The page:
625 ± 358 (170-1,820)
633 ± 265 (320-870)
678 ± 370 (320-1,320)
662 ± 246 (470-1,020)
2 μm plasmid
564 ± 288 (170-1,220)
483 ± 201 (200-920)
703 ± 313 (140-2,120)
Identification of the genomic inserts conferring toxic phenotypes
Inserts of the selected clones were identified by DNA sequencing (Materials and methods). The complete list of inserts is described in Additional file 1 and 2, and results are summarized in Table 1. A majority of inserts (493, or 69% of total) carry in-frame portions of annotated open reading frames (ORFs), excluding Ty and Y' ORFs. In addition, a significant number of inserts (162 (23%)) correspond to fragments of ORFs cloned either in antiparallel orientation or out-of-frame with respect to the initiator ATG codon or to intergenic regions. The 59 remaining cases (8% of total) correspond to fragments of transposable elements (17 clones) and subtelomeric Y' elements (9 clones), to RNA-coding genes (4 clones), and to non-chromosomal replicons such as the 2 μm plasmid and mitochondrial DNA (mtDNA) (29 clones). If any random fragment of the yeast genome were capable of generating a toxic phenotype, in-frame ORF fusions would represent only around 10-12% of the selected inserts (around 70% of the genome correspond to coding regions, and only one frame out of six corresponds to the natural frame). The fact that the toxic inserts correspond principally to in-frame portions of natural ORFs suggests that the coding part of the genome is the most prone to confer toxicity when overexpressed.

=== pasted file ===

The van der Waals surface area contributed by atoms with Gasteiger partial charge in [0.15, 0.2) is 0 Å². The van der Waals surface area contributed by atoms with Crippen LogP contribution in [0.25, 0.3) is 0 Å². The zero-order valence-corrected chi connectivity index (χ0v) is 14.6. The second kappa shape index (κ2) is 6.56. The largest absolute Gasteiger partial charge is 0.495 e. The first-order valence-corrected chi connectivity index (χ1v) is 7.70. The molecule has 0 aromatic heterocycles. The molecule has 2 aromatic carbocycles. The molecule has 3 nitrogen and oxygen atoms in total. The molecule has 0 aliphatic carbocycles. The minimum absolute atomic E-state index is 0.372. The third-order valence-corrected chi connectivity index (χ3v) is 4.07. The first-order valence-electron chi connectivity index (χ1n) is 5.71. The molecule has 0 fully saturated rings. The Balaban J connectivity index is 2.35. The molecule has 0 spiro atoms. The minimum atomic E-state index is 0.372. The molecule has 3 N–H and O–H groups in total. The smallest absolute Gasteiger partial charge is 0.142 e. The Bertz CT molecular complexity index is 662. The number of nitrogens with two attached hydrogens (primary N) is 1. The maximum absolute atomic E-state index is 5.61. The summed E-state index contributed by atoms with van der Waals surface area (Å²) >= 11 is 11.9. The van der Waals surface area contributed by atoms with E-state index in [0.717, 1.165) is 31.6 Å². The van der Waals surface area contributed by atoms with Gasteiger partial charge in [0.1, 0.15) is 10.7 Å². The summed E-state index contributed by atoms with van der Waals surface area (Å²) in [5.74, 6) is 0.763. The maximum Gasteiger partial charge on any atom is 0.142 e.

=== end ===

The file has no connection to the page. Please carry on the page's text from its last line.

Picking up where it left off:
Analysis of domains within in-frame ORF fragments